Victoria Police statement in relation to Crime Statistics Agency data release – twelve months to end of December 2023

There were 523,523 criminal offences recorded in Victoria in the 2023 calendar year, representing an increase of 40,351 offences or 8.4% from 2022.

Today’s CSA data release represents the first time since early 2020 that the two most recent reporting periods were unaffected by COVID-19 restrictions.

However, it is important to acknowledge that while there were no restrictions in place throughout 2022, society took time to return to normality following two years in a pandemic. Crime in Victoria has taken a similar pathway, gradually increasing back towards pre-pandemic levels rather than rapidly snapping back.

This is reiterated by the latest data released today, which reveals overall crime in Victoria remains 2.3% below the 2019 calendar year.

The true crime rate, which factors in Victoria’s population growth over the years, stands at 7,698.2 offences per 100,000 people – a 5.6% increase from 2022.

Despite increasing, the crime rate per 100,000 people remains at its third lowest level in the past decade. One of the two years with a lower crime rate was 2021 – a year heavily impacted by COVID-19 restrictions.

The top five offences to record the greatest year-on-year increase included:

• Theft from motor vehicle (56,810 offences, +9,037). While this offence recorded the greatest increase, there were still 4,229 less crimes of this nature than in 2019. The most common items stolen include registration plates and tradie tools.

• Theft from a retail store (28,174 offences, + 7,865). This offence has remained the greatest riser in recent quarters, driven predominantly by the theft of items such as liquor, groceries, and clothes. Cost of living pressures and rising inflation are linked to this increase. Police intelligence indicates as many as 40% of offenders are first time offenders.

• Theft (other) offences (46,620 offences, +5,028). The most common theft (other) offence is theft of petrol, followed by mobile phones.

• Motor vehicle theft (20,499 offences, +4,238). This is the highest number of offences since 2016 and 9.1% (1,742) relate to cars stolen through aggravated burglaries.

• Obtain benefit by deception (28,518 offences, + 3,864). One of the most common examples of this offence is a lost or stolen credit card being used to purchase goods or services. This offence is creeping back towards pre-pandemic levels in line with increased community movement.

Victoria Police arrested more people in 2023 than the previous year and recorded the highest number of arrests in the last five years. 66,749 people were arrested and charged.

More detailed analysis of key areas of interest can be found below:

Key crime trends

• Overall crimes against the person remained relatively stable – only increasing by 0.4% year-on-year. When population growth is considered, crimes against the person are at their lowest rate since 2015. Pleasingly there was a decrease in non-family violence serious assaults, as well as overall stalking, harassment, and threatening behaviour offences. Consistent with last quarter, offences to increase in this category included non-family violence common assaults (lower-level assaults involving no serious injury) and sex offences against children (most commonly child abuse material related).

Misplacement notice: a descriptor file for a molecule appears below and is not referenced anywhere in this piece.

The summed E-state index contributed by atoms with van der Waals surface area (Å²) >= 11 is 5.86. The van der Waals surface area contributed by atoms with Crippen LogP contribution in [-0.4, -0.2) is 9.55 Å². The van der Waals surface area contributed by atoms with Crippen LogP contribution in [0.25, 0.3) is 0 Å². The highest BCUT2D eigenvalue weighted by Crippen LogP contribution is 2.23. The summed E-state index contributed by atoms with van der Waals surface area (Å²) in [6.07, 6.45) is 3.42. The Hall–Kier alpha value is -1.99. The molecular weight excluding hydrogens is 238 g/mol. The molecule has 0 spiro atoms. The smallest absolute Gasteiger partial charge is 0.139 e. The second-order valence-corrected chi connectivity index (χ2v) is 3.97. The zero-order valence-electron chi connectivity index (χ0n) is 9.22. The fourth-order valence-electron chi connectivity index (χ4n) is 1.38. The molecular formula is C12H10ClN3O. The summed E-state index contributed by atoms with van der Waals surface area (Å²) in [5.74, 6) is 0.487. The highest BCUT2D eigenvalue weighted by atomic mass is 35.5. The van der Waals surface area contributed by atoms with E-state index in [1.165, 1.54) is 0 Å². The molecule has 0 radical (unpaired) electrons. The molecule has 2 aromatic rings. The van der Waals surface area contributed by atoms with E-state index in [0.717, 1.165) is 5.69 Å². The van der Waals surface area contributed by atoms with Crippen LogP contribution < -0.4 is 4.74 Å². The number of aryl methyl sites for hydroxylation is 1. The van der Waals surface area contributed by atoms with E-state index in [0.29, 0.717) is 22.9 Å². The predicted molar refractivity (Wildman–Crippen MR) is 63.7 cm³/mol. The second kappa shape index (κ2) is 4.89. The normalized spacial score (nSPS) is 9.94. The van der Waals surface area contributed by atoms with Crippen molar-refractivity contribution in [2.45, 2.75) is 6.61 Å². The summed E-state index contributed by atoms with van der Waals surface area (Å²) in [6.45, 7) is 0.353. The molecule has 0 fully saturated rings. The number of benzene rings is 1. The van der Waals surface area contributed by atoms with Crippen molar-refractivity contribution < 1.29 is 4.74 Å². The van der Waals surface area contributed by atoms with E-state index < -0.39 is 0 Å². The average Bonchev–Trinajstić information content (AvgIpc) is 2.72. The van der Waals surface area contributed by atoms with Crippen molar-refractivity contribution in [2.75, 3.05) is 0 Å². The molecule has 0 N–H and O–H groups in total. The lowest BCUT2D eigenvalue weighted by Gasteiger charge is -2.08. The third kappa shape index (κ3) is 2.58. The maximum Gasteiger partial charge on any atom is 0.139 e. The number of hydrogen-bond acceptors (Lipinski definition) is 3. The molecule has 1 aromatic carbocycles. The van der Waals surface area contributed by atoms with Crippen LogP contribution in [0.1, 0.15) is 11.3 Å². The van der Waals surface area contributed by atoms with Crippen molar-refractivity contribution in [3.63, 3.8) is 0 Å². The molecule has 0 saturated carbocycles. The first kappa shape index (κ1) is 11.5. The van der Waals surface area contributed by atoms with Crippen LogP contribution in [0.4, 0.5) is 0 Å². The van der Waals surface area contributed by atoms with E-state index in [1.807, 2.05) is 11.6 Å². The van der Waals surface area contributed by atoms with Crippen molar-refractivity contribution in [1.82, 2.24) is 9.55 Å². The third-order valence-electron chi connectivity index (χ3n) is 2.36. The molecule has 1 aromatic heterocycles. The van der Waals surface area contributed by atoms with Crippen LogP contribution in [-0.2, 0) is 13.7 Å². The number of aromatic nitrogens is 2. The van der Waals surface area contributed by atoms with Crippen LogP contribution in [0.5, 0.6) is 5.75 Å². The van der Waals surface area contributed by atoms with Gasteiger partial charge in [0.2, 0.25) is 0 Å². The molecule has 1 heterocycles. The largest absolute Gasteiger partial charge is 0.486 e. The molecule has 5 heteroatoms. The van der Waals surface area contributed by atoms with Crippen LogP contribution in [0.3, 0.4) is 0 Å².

• Overall property and deception offences increased by 16%, however still remained 4.9% below 2019.

• Overall drug related offending decreased slightly (-3.7%). Within this category, dealing/trafficking (-10.9%), and use/possess (-3.3%) decreased, while cultivate/manufacture (+16.1%) increased.

• Family violence related offending slightly increased year-on-year, with a 2% increase in incidents. Breaches of family violence orders also rose by 2.5% from the year prior. The number of family violence order breaches is significantly higher than 2019 (+16.2%). Several of these are identified courtesy of the countless proactive checks on offenders and engagement with victims undertaken by Family Violence Investigation Units each day across the state.

Child and Youth Crime

• Overall child and youth offenders aged 10 – 24 were responsible for 47,511 incidents – an increase of 13.8% year-on-year. However, overall offending in this age group remains below 2019 (-4.7%).

• Child offenders – those aged between 10 and 17 – present the greatest area of concern for police given their increasing rates of offending and involvement in serious and violent crimes.

• Among child offenders (10 – 17), the greatest increases in offending were among those aged 14-17.

• 14 – 17-year-old child offenders were responsible for 18,729 incidents – an increase of 4,527 incidents from 2022 (+29.4%). This represented the highest rate of offending among 14 – 17-year-olds since 2009. They were more frequently involved in serious offending than last year, including crimes against the person (6,380, +1311), assaults (3823, +531), burglaries (2,221, +788), car thefts (1,703, +588) and robberies (1,652, +696).

• Victoria’s youngest offenders are also committing crimes more frequently, with 10 – 13-year-old offenders responsible for 3,254 incidents – an increase of 598 incidents year-on-year (+22.5%). This was the highest rate of offending among 10 – 13-year-olds since 2010.

• Child alleged offender incidents for those aged 10 and 11, rose 65.4% year on year (402, +159). This was the highest rate of offending among 10 and 11-year-olds since 2016.

• 2023 saw the highest number of 10 – 13-year-old male offenders since 2011 (2119, up from 1804 last year) and the highest number of 10-13-year-old female offenders since at least 2005 (1135, up from 852 last year).

• We are also seeing new young offenders emerge in greater numbers. The last two years has marked decade highs for first time youth offender incidents involving 12- and 13-year-olds.

• One in five child offenders are recidivists who commit three or more offences. There were 1,589 children aged 10 – 17 who committed three or more offences on separate occasions in 2023 – an increase of 19% from 2022.

• Of all child recidivists, 198 were under the age of 14. There were 24 recidivist offenders aged 10-11. Of these, 11 committed more than five incidents each. There were 174 recidivist offenders aged 12-13. Of these 89 committed five or more incidents.